The dangers of a communications vacuum in times of change.

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Nick Mackeson-Smith
Nick Mackeson-Smith
Chief Curiosity Officer, Founder and Director

Effective communication in times of change

With the pace and scale of change increasing almost daily, it’s becoming increasingly hard for people to know where they are at.  It’s becoming harder for people to pick out what’s true, what’s not, and what’s happening around them.

The last few weeks have seen monumental and ruthless change within some of the world’s most well-known and well-loved tech firms. In the aftermath, there have been countless examples of people sharing their experiences of being caught up in this change, and being bewildered about what just happened. At times, people have been unsure (or skeptical) about the actual reasons behind the changes themselves. In some cases, there has been a genuine void in communications.

Challenging times can call for difficult choices and regrettable actions, but there’s no excuse for leaving people with uncertainty about what’s going on and why. To be human is to be kind - not cold.

In any organisation, the power dynamic between leaders and employees can be greatly influenced by how transparent and open the leaders are in their communication. Executive leaders must be transparent about their plans, their intent behind their decisions, and their motivations for their actions. Failure to do so can result in a truth vacuum that employees will invariably fill with their own stories, which rarely reflect reality.

The importance of transparency from leadership cannot be overstated - especially in a time when information is readily available to all of us, and communication is instant and has a staggeringly large reach. A lack of transparency from executive leaders can lead to mistrust, rumours, and a whole host of other problems that can ultimately harm an organisation - both - internally through their culture, engagement, and motivation, and - externally through their brand, customer perception, customer loyalty, market performance, and unwelcome media coverage.  

Unfortunately, the absence of a transparent, clear, and consistent narrative from executive leaders can lead employees to incorrectly join the dots and infer something altogether quite different. For example, if an executive leader announces that the company is downsizing, but does not provide a clear explanation as to why or what the long-term plans are, employees may assume the worst and begin to speculate on what the company's future holds. Are they viable? Are they in trouble? Is this change for the shareholders or for the customers? Is this the start of something bigger? What are we not being told? This can lead to fear, uncertainty, and ultimately, a lack of motivation among employees. The behaviour of “filling in the gaps” in the absence of having actual information isn’t something new.

I remember experiencing this (and doing this) in the playground as a child. I remember experiencing this (and doing this) in the early stages of my career. It’s definitely a thing, and we ALL have the propensity to do it, unfortunately. Our brains look for patterns in the data we’re presented with, and looks for similar or imagined experiences that match with what we’re seeing - our brain fills in the gaps in an attempt to help out and make things faster. It’s a helpful shortcut if our experiences are closely aligned to what we’re seeing in the moment, but it’s distinctly UNHELPFUL when the current situation doesn’t match our previous experience. Studies in psychology have explored this phenomenon of filling a truth vacuum with one's own stories.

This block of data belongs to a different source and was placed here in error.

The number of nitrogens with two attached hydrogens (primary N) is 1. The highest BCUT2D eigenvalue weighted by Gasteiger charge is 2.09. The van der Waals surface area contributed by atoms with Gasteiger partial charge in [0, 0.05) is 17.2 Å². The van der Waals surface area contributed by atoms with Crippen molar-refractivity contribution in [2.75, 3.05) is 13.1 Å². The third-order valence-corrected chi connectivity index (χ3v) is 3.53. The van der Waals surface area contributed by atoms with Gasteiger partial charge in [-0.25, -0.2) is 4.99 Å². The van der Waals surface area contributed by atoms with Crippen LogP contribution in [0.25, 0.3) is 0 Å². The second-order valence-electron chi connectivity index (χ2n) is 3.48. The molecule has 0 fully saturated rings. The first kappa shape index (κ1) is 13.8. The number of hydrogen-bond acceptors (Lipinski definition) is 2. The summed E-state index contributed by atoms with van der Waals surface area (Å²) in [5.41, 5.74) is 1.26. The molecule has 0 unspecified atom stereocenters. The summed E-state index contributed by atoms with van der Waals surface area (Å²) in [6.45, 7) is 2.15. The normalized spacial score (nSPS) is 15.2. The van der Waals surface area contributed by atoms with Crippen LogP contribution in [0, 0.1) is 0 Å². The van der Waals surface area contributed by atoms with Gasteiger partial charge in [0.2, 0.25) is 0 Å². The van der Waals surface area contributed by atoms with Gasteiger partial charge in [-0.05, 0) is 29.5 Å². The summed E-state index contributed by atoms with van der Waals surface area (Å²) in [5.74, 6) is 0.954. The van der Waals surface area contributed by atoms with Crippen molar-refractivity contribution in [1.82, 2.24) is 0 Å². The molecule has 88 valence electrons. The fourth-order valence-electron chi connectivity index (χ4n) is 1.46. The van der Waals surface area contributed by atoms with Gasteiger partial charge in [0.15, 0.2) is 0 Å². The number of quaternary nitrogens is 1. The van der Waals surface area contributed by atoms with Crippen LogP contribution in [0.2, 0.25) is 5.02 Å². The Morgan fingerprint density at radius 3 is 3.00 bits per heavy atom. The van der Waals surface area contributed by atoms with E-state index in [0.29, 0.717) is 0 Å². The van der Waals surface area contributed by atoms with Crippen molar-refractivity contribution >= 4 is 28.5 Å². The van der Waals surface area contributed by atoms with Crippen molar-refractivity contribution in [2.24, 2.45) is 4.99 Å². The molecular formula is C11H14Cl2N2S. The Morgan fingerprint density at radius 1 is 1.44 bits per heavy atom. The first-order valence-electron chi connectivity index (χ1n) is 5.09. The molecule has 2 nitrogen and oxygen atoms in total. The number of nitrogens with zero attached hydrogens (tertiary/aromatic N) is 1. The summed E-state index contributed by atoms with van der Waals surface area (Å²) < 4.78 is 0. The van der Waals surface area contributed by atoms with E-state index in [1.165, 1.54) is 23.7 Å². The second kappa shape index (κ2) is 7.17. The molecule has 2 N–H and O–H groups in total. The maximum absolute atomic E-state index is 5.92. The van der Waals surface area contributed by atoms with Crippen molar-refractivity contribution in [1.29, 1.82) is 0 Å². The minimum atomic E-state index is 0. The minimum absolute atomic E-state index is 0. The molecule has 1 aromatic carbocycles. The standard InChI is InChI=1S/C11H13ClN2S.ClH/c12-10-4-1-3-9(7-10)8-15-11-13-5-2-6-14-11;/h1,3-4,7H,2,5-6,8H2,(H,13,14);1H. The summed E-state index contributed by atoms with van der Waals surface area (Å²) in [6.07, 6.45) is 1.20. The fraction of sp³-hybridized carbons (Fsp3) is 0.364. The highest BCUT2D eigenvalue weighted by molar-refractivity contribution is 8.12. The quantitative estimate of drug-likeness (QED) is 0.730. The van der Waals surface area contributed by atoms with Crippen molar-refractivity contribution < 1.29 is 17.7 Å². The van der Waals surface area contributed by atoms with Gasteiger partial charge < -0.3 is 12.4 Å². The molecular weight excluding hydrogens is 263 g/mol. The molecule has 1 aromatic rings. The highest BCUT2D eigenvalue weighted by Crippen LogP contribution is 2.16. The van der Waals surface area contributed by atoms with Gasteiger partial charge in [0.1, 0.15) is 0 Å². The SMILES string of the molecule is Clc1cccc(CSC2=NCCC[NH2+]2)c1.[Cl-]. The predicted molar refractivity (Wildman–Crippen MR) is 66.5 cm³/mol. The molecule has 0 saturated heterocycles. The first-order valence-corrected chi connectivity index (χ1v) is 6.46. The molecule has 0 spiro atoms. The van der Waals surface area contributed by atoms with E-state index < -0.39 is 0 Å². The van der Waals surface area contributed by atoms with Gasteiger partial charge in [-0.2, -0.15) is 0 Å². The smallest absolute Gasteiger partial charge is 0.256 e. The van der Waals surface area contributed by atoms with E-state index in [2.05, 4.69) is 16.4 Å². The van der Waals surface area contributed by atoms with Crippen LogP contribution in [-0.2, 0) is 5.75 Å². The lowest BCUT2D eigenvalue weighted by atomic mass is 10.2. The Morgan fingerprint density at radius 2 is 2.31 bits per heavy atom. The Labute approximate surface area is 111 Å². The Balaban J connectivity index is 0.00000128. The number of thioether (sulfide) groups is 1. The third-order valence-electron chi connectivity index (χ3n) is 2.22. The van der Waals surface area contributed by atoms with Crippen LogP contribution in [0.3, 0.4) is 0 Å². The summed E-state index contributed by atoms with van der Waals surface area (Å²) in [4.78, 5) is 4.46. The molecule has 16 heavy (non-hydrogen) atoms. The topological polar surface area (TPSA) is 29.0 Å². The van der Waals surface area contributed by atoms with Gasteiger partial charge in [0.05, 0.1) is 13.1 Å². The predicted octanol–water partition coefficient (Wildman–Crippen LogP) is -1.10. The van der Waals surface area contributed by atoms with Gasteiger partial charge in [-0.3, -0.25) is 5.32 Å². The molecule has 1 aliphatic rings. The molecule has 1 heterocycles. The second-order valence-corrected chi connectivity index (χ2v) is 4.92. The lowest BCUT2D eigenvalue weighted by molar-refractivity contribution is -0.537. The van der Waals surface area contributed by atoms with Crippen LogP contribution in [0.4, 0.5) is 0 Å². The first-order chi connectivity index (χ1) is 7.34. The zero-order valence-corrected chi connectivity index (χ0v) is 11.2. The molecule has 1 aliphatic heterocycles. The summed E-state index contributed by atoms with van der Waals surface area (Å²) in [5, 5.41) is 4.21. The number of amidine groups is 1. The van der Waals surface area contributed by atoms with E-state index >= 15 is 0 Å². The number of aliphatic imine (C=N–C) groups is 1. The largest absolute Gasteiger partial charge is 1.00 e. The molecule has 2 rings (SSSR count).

One study found that people are more likely to believe false information if they have already heard it before, even if they were previously told it was false. For these reasons, it’s SO IMPORTANT for executive leaders to do everything they can to prevent the communications vacuum from forming.

To avoid the pitfalls of a lack of communication and transparency, executive leaders can take three simple steps:

1. Communicate clearly and consistently. Ensure that your communication is clear and consistent, and that it is shared with everyone who needs it. This can include regular town hall meetings, kitchen chats, ask-me-anything sessions, email updates, video messages, and other forms of communication to ensure everyone is on the same page. Where you can, make it a conversation - not just an information download.

2. Explain the intent behind actions. Whenever possible, explain the intent behind actions taken by the organisation. This can help employees understand why certain decisions were made, and it can also help build trust by showing that the organisation has a long-term plan in mind.

3. Be transparent about motivations. Finally, be transparent about motivations. Whether it's a desire to improve the organisation, increase profits, or help employees, be clear about what is motivating your actions. This can help build trust and encourage buy-in from employees.Knowledge is power - especially when it’s shared openly and freely with everyone.

Photo by Antenna on Unsplash

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